Author Topic: Acid Boogers?  (Read 2044 times)

Offline JML54

  • Newbie
  • *
  • Posts: 19
Acid Boogers?
« on: June 15, 2013, 09:28:12 pm »
Hi All

Looking for some help and advice from the group.

The photo below was taken after approximately an hour and a quarter in the smoker after slowly climbing to 112 degrees (Auber PID) with a mix of Alder and Maple smoke.  The fish was warmed to room temp and dried well before going to the Bradley.  The top rack was prepared in a brine that contained lots of citrus; orange, lemon and lime juices as well as light and dark sugars.  The bottom rack was prepared with Kummok's recipe from this site.  The fish is wild Koho.  Both had 30 and 15 minute soaks in plain water after brining.  Both were finished at roughly 128 degrees IT and have great flavor and texture.  Does anyone out there have some insight as to why the citrus rack would have major league boogers and the other would have little or none?  Is there a way to control it?  Does acid content increase the purge? 
Thanks
Joe
   


« Last Edit: June 15, 2013, 09:37:54 pm by JML54 »

Offline Habanero Smoker

  • Member Extraordinaire
  • ******
  • Posts: 14,495
  • KCBS - Master Certified Barbecue Judge
Re: Acid Boogers?
« Reply #1 on: June 16, 2013, 02:30:09 am »
Interesting thought. The "boogers" are a combination of fat, coagulated proteins, and seasonings you have on the fish that may add some color; generally it is white. Coagulation is a reaction you see when you cook eggs, when the egg whites change from a liquid to a solid.

Acids from citrus, or vinegar in brines do change the structure of protein in a similar way that heat does, at least at the surface of the meat. This change of protein structure (denaturation); is also one of the first steps that can create coagulated proteins, which are the boogers on your salmon. It could be that when the acid change the protein structure prior to cooking, it created better conditions for the boogers to form.


     I
         don't
                   inhale.
  ::)

Offline manxman

  • Member Extraordinaire
  • ******
  • Posts: 2,594
Re: Acid Boogers?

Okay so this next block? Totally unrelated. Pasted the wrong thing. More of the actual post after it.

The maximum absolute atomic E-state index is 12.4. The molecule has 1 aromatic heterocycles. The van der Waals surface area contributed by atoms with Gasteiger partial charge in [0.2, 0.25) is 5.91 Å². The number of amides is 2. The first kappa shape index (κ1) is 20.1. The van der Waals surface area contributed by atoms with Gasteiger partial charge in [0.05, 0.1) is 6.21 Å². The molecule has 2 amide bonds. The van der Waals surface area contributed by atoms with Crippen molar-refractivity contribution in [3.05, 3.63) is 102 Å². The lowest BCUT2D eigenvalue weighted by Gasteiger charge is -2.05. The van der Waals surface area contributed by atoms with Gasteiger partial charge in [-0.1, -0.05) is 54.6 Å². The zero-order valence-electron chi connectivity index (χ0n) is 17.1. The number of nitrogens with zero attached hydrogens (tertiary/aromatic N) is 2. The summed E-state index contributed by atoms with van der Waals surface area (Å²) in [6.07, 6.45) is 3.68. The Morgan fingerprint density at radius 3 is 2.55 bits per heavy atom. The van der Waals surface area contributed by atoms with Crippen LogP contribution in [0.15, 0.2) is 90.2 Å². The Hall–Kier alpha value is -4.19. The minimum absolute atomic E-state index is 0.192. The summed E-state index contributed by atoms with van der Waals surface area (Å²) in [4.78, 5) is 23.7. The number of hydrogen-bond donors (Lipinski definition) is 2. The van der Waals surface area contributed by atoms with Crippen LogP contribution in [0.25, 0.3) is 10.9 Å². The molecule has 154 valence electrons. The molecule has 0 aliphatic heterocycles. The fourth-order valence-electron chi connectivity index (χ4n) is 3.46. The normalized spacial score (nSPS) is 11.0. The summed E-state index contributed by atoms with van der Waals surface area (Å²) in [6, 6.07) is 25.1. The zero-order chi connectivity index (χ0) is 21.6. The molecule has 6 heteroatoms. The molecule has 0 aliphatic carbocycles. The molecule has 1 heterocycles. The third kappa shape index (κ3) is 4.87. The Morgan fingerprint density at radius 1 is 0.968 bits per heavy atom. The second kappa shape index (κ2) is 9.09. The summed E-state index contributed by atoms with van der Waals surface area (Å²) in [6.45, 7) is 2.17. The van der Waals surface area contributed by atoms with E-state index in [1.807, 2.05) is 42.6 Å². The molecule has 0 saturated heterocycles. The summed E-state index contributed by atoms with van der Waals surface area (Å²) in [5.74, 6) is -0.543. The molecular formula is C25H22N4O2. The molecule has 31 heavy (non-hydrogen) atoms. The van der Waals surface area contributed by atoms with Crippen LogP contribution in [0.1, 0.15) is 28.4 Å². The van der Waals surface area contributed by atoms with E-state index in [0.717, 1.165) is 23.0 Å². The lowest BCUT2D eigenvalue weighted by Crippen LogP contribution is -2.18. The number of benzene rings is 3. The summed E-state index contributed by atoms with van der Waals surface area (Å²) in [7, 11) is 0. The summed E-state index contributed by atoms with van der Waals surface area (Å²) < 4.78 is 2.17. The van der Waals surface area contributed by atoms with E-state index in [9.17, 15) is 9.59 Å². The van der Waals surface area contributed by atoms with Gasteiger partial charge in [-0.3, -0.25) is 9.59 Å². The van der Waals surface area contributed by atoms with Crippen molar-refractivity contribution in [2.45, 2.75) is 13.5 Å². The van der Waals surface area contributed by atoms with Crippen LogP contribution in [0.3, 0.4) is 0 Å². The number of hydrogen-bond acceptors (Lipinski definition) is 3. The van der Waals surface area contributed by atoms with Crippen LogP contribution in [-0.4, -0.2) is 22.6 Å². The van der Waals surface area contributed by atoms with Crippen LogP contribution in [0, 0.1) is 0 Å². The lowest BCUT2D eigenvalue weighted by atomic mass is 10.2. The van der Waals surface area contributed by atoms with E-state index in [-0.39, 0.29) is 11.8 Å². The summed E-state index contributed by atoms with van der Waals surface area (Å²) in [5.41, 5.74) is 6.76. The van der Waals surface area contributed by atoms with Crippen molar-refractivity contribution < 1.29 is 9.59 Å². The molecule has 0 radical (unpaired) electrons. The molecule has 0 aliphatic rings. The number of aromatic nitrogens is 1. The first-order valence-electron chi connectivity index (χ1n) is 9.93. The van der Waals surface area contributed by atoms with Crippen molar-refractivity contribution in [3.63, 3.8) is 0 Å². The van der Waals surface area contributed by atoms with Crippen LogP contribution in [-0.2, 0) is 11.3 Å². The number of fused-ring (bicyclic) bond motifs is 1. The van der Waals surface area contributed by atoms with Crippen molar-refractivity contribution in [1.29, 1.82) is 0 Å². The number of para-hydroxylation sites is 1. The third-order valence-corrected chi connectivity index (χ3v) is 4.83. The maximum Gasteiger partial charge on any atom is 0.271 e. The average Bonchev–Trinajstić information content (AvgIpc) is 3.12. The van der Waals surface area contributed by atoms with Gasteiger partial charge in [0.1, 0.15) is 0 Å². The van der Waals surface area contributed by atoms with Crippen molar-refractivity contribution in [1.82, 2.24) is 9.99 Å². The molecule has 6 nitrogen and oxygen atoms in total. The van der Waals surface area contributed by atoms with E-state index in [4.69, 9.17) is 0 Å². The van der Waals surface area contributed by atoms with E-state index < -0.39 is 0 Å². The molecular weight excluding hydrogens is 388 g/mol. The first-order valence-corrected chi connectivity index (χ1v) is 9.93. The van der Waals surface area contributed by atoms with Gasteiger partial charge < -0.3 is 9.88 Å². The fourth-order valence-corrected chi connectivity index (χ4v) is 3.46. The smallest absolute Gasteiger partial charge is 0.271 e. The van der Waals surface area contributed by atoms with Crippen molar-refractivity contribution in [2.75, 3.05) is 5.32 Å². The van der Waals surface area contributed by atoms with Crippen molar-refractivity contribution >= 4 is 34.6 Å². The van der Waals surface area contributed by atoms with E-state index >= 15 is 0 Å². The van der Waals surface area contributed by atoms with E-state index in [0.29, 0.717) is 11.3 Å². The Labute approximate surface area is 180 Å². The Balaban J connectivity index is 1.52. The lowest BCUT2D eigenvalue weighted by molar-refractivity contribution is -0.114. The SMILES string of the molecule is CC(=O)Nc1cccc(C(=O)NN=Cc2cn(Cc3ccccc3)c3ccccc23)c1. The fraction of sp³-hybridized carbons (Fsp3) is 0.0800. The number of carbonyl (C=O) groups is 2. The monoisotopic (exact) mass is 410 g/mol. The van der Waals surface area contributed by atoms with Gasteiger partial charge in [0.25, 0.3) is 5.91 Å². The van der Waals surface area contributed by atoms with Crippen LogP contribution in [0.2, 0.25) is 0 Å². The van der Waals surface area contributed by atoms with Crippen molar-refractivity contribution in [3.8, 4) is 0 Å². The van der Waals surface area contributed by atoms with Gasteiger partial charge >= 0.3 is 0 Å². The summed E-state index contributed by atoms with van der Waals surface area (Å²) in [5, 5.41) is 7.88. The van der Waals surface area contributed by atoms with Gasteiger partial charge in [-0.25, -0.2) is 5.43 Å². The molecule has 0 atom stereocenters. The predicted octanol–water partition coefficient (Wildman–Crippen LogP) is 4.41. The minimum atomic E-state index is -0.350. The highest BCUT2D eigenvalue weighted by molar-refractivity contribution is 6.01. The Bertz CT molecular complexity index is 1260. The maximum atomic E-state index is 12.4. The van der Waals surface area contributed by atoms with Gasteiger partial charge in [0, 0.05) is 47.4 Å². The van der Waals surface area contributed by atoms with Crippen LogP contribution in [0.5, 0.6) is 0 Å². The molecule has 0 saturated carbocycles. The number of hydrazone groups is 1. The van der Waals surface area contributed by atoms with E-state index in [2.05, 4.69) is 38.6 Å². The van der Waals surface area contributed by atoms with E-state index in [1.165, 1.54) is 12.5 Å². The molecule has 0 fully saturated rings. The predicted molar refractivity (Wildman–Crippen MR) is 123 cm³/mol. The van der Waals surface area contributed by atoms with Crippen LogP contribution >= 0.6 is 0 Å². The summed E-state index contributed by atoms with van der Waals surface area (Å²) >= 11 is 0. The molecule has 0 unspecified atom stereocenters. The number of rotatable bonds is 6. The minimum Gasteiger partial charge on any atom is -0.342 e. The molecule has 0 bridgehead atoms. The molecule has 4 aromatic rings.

« Reply #2 on: June 16, 2013, 02:31:51 am »
I suspect it may be due to the citric acid in the fruit juices starting to denature the salmon protein, the cooking process without heat which is called ceviche. Therefore the top rack may well have been ahead of the bottom rack in terms of overall cooking process?

That's my take on it although someone may well shoot it down!  ;)

Edit:

or wot Habs said.... he just beat me too it!  ;)
« Last Edit: June 16, 2013, 02:36:03 am by manxman »
Manxman

Offline Habanero Smoker

  • Member Extraordinaire
  • ******
  • Posts: 14,495
  • KCBS - Master Certified Barbecue Judge
Re: Acid Boogers?
« Reply #3 on: June 16, 2013, 02:40:38 am »
Manxman;

Good morning!

Since you are 5 hour into the future, I must have read your mind. :) Technically that would make you first.  ;)


     I
         don't
                   inhale.
  ::)

Offline manxman

  • Member Extraordinaire
  • ******
  • Posts: 2,594
Re: Acid Boogers?
« Reply #4 on: June 16, 2013, 03:07:32 am »
Good morning Habs, great to hear from you.

At least we were in agreement! And the record shows you beat me by over a minute!  ;)
Manxman

Offline KyNola

  • Moderation Team
  • *****
  • Posts: 10,516
  • KCBS CBJ
Re: Acid Boogers?
« Reply #5 on: June 16, 2013, 02:22:29 pm »
As I was reading the thread my first thought was the citric acid had already begun to ceviche the fish.

So I think both of you gentlemen are correct.

Offline JML54

  • Newbie
  • *
  • Posts: 19
Re: Acid Boogers?
« Reply #6 on: June 17, 2013, 08:07:29 pm »
Thanks for the responses.  I was pretty certain it was the acid.  Never thought to compare it ceviche. 
Joe